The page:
“Likes to wear sundresses and can also swing a hammer” was the line that got my now husband’s attention on my dating profile. AND I didn’t even include a picture because I wanted to be liked based off of my personality/interests rather than looks. So yes, I do think being handy is attractive. Before I moved in with my husband, I told him that the master bath needed to be renovated because there was a 6-inch gaping hole in the wall across from the toilet due to a leak he had been researching…for OVER A MONTH! Granted, his house is on three acres surrounded by trees so no real need for privacy but it was a good excuse to modernize the 30+ year old fixtures. It was rewarding for us to renovate an 80 sq ft bathroom on our own. We moved the toilet location, expanded the shower to include two shower heads which involved tons of decorative tiling, added another sink, and created a linen closet. I’m an office worker by day so being handy has become a part of who I am through many experiences. It started with an interest to be more self-sufficient so I volunteered on the electrical crew for Habitat for Humanity for 6 years. While volunteering I got to know another girl on the crew who was looking for property to raise her horses but couldn’t find the right home but found plenty of land available. The two guys on the crew suggested that she build her house and they would help. The four of us worked every weekend on her house for 2 years and I’m happy to reminded of the “house that I built” every time I visit. For all those people who think that you’re not handy, just give it a try by easing into projects or helping out at Habitat for Humanity.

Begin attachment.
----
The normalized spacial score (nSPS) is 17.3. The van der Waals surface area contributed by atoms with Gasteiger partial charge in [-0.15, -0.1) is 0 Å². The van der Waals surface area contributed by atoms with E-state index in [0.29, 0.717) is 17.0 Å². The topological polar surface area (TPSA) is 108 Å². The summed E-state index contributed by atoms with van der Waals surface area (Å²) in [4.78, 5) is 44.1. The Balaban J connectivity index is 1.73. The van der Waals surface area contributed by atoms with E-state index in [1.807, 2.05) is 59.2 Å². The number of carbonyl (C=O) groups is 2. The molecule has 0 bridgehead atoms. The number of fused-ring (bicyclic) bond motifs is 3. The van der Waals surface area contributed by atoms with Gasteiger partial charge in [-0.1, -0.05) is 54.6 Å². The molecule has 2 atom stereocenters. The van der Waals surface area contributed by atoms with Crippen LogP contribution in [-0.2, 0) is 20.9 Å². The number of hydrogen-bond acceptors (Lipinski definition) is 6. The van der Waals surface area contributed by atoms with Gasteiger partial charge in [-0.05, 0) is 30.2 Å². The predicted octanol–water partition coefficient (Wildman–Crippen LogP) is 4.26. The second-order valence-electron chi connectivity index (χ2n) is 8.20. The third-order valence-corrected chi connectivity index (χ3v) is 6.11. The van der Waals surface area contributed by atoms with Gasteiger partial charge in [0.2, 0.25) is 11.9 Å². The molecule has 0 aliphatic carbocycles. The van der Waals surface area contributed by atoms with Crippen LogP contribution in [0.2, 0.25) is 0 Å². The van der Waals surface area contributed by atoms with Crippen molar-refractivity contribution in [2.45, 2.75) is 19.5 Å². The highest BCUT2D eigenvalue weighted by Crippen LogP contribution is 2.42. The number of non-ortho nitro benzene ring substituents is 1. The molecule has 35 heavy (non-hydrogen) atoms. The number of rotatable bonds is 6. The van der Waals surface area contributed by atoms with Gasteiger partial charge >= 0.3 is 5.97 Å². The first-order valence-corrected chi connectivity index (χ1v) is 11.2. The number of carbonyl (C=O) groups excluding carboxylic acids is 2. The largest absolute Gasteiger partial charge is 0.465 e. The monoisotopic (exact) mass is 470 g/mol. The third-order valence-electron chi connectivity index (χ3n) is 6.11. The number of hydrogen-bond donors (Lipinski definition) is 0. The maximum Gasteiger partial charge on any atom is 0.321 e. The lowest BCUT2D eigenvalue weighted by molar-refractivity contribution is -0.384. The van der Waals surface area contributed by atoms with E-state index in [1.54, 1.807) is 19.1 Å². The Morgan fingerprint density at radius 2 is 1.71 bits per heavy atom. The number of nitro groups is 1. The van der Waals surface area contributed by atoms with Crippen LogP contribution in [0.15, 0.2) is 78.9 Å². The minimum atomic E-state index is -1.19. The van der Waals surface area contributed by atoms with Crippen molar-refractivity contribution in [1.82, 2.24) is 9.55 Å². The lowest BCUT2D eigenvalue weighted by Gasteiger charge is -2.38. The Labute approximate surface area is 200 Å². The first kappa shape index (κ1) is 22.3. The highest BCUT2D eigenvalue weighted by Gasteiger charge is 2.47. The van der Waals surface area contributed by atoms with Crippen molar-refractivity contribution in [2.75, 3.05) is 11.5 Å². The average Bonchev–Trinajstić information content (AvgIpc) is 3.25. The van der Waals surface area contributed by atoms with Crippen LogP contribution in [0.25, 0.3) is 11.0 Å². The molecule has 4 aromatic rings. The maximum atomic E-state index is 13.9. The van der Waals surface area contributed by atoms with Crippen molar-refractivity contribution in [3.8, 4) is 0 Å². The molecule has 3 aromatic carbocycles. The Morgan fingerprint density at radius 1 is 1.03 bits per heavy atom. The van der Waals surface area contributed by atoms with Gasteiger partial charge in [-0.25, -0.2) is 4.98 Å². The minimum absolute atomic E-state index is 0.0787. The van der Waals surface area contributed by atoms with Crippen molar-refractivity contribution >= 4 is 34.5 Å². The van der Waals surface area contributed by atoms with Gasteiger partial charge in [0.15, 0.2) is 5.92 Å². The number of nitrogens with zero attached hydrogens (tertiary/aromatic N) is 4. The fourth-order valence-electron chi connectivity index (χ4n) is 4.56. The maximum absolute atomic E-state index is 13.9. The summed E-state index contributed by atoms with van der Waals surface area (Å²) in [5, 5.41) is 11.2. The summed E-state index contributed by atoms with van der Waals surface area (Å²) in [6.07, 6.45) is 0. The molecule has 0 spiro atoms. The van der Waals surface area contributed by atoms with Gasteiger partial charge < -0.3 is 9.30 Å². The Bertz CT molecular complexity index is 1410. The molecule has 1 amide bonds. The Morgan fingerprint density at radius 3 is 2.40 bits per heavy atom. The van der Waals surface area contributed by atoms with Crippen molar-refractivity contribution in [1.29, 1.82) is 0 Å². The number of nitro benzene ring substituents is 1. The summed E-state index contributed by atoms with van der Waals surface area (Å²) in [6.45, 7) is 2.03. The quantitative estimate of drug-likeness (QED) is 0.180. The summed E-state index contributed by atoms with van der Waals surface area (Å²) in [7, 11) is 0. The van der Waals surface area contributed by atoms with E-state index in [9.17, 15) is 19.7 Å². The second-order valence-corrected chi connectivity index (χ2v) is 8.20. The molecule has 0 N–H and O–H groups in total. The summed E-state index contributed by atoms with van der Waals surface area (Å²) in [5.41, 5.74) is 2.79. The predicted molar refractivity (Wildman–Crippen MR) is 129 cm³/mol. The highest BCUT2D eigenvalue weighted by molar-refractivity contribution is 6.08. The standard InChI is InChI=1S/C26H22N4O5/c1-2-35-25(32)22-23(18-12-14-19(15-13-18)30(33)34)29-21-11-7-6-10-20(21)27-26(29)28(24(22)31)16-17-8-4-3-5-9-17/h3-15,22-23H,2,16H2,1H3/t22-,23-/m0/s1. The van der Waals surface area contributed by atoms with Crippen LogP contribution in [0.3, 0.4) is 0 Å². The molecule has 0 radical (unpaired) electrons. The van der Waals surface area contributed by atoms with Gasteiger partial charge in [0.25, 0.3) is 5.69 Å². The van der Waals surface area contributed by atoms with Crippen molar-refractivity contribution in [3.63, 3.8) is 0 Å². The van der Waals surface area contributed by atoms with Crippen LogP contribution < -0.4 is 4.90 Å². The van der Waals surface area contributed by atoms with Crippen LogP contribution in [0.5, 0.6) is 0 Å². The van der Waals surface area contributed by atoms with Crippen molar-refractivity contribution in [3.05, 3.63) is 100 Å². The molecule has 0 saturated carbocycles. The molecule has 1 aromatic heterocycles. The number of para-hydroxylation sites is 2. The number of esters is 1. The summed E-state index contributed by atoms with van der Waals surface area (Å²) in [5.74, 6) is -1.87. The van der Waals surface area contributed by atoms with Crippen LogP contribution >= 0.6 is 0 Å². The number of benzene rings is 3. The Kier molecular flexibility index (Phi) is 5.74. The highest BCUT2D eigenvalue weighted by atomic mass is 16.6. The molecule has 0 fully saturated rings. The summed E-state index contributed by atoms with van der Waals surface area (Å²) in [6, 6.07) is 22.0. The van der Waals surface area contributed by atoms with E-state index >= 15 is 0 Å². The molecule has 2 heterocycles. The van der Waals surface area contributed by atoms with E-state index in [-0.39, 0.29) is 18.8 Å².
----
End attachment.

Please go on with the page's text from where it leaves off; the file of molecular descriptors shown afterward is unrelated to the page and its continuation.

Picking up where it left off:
1. Wonderful line that captures the article’s essence perfectly! To be self-sufficient is super attractive. If one can combine financial self-sufficiency with day-to-day life self-sufficiency, I dare one will always be loved.

  6. Pay your dues, then breaking the rules! I like it, especially the part about acquiring new skill sets like plumbing. It’s always good to learn practical things. Recently my wife and I put up wallpaper (I watched like 10 YouTube videos in order to prepare). It took us about 3 hours to do it and I figure the alternative would be to pay a contractor a couple hundred bucks I guess for them to do it – win for us!

  7. I agree with your thoughts here and beleive there is another component that makes society better if more folks were willing to tackle projects. The ability to develop self confidence and thus the mindset that: “I am in charge of my life, not someone else or society or government.”

    Watching our elective process whereby charlatans try and sell gov’t security as a panacea over self sufficiency makes me cringe.

    I still remember people sitting in water in New Orleans crying “Somebody help us!”
    Get off your arse and walk to higher ground! Sitting around waiting for others to help in a situation like that is insane.

    That should have been the big story out of Katrina – how soft we are becoming, not what is the government doing or not doing.

  8. $250-350 in plumbing fees? Ouch! COL is crazy over there. My plumber would apologize for charging the $89 service call fee, fix the problem in 5 minutes and try to find something else to do to justify the $89. :) So far I’m really enjoying the services of my plumber because he’s so cheap. Though for your dishwasher fix I’d probably try it myself too since I can handle basic stuff (as long as it doesn’t require a blow torch).

    I found this post really interesting since I didn’t know you did DIY fixes, especially at your rental.

  9. You're Fired!

    Sam — Challenge accepted! 30 minutes to write, 600 words (too short, I know). couldn’t find a direct to you email address any longer…


    Life Insurance Needs and why I don’t need any: